Synopses & Reviews
In writing The Madam
, award-winning storyteller and bestselling author Julianna Baggott turns her eye to her own family history, creating a masterful novel based on the lives of her grandmother, who was raised in a house of prostitution, and her great-grandmother, who was the madam. The result is a passionate, richly detailed account of the business of lust and the human soul gracious, corrosive, resilient.
It's 1924 in an industrial town in West Virginia. Alma works in a hosiery mill where the percussive roar of machinery has far too long muffled the engine that is her heart. When her husband decides that they should set out to find their fortune in Florida, Alma is torn. Ultimately she agrees and they leave behind their three children, a boarding house of show people, a dead vaudeville bear, and Alma's ailing mother. But their fragile marriage soon collapses. Abandoned by her husband on a Miami dock, Alma is suddenly forced to make her own way in the world. With the help of a gentle giantess and an opium-addicted prostitute, Alma reclaims her children, forging a new family, and commits herself to a life set apart from the world she knows. She chooses to run a whore house, a harvest that relies on lust and weakness of which "the world has a generous, unending supply."
As her children grow older, however, Alma's love for them becomes desperate especially for her daughter Lettie, who, at fifteen, disappears. Alma draws on the fierce strength of the unlikely cast of women around her, and the novel careens to its shocking, redemptive, unforgettable ending.
Written in stunning, incandescent prose, The Madam is a literary page-turner that takes on brutal realities. It is a story of the unbreakable bonds between women who triumph and, more heroically, endure.
"Baggott's clear prose gives one the distinct feel of someone exorcising solemn, bitter ghosts....The result is a grimly effective work about people who live and dream at the end of a very short rope." Rodney Welch, The Washington Post Book World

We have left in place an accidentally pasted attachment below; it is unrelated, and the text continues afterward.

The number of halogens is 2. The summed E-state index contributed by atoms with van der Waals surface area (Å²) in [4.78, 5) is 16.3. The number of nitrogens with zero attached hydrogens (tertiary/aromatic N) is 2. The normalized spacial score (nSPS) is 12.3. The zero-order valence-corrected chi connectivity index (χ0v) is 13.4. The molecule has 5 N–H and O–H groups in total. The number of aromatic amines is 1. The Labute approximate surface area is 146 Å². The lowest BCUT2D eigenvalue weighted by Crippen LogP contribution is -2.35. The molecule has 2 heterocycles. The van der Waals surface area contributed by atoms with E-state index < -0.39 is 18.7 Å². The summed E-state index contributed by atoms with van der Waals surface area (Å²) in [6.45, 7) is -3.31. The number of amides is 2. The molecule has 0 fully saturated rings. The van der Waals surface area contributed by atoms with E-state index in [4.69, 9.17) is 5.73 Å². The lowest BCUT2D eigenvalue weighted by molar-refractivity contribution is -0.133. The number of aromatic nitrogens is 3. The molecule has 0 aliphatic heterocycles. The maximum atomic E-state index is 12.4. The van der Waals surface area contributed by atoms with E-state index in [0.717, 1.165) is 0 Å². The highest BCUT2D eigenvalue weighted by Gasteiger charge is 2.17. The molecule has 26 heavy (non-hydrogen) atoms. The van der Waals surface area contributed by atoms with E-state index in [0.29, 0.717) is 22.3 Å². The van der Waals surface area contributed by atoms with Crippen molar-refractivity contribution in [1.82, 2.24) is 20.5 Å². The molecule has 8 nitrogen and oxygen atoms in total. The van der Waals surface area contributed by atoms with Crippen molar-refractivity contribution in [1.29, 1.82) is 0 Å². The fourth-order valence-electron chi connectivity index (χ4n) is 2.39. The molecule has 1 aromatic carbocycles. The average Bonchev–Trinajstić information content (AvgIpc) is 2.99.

"[A] tale as awesome and menacing as a hurricane....Baggott's insights...are galvanizing in their intensity and drama, and her cathartic and commanding novel is a provocative paean to unconventionality, unexpected alliances, courage, and autonomy." Donna Seaman, Booklist
"Despite its titillating theme and quirky supporting characters, this is a rather standard kitchen-sink drama....Fans of [Baggott's] readable, charming earlier novels may be mystified." Publishers Weekly
"Beautifully rendered, this story is as brave and unique and full of surprises as the madam portrayed within it." Elizabeth Strout, author of Amy and Isabelle
"Julianna Baggott not only has a wonderful story to tell but she also has the voice by turns poetic and bawdy, sober and mischievous with which to tell it. The world of The Madam is at once sensuous and sad, hardscrabble and full of unexpected tenderness." Elizabeth Graver, author of Unravelling
"In writing a detailed and astonishing portrait of the making of a madam, Julianna Baggott has created a story about the strength of women, the way women love, the power of friendship, and how women survive the often brutal circumstances of their lives. Her prose is lit with the fire of passion; it is haunting, luminescent, and irresistible. The Madam is a tour de force of a novel, a compelling crescendo all the way to a tense and surprising end that you'll never forget." Christine Wiltz, author of The Last Madam: A Life in the New Orleans Underworld